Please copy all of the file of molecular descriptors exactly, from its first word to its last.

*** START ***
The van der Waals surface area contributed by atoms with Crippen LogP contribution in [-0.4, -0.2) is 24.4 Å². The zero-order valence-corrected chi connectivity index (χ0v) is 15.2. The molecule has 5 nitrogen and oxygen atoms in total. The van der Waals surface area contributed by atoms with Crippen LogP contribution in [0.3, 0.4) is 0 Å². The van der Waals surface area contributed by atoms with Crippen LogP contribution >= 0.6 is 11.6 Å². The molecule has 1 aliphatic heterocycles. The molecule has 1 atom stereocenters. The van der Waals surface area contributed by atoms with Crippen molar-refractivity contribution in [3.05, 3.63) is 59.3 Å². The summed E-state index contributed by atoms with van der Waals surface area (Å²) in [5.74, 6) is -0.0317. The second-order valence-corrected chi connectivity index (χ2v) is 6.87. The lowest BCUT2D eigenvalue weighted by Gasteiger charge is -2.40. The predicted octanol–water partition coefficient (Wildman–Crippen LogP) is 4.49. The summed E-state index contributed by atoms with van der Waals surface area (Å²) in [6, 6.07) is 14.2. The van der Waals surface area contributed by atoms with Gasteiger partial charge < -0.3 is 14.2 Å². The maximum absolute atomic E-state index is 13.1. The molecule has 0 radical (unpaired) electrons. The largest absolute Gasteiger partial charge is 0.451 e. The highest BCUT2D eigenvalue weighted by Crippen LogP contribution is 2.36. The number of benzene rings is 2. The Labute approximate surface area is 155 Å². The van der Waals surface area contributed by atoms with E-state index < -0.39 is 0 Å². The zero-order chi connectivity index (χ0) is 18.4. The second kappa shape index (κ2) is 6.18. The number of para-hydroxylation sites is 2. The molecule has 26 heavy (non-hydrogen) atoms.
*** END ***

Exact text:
The van der Waals surface area contributed by atoms with Crippen LogP contribution in [-0.4, -0.2) is 24.4 Å². The zero-order valence-corrected chi connectivity index (χ0v) is 15.2. The molecule has 5 nitrogen and oxygen atoms in total. The van der Waals surface area contributed by atoms with Crippen LogP contribution in [0.3, 0.4) is 0 Å². The van der Waals surface area contributed by atoms with Crippen LogP contribution >= 0.6 is 11.6 Å². The molecule has 1 aliphatic heterocycles. The molecule has 1 atom stereocenters. The van der Waals surface area contributed by atoms with Crippen molar-refractivity contribution in [3.05, 3.63) is 59.3 Å². The summed E-state index contributed by atoms with van der Waals surface area (Å²) in [5.74, 6) is -0.0317. The second-order valence-corrected chi connectivity index (χ2v) is 6.87. The lowest BCUT2D eigenvalue weighted by Gasteiger charge is -2.40. The predicted octanol–water partition coefficient (Wildman–Crippen LogP) is 4.49. The summed E-state index contributed by atoms with van der Waals surface area (Å²) in [6, 6.07) is 14.2. The van der Waals surface area contributed by atoms with Gasteiger partial charge < -0.3 is 14.2 Å². The maximum absolute atomic E-state index is 13.1. The molecule has 0 radical (unpaired) electrons. The largest absolute Gasteiger partial charge is 0.451 e. The highest BCUT2D eigenvalue weighted by Crippen LogP contribution is 2.36. The number of benzene rings is 2. The Labute approximate surface area is 155 Å². The van der Waals surface area contributed by atoms with E-state index < -0.39 is 0 Å². The zero-order chi connectivity index (χ0) is 18.4. The second kappa shape index (κ2) is 6.18. The number of para-hydroxylation sites is 2. The molecule has 26 heavy (non-hydrogen) atoms.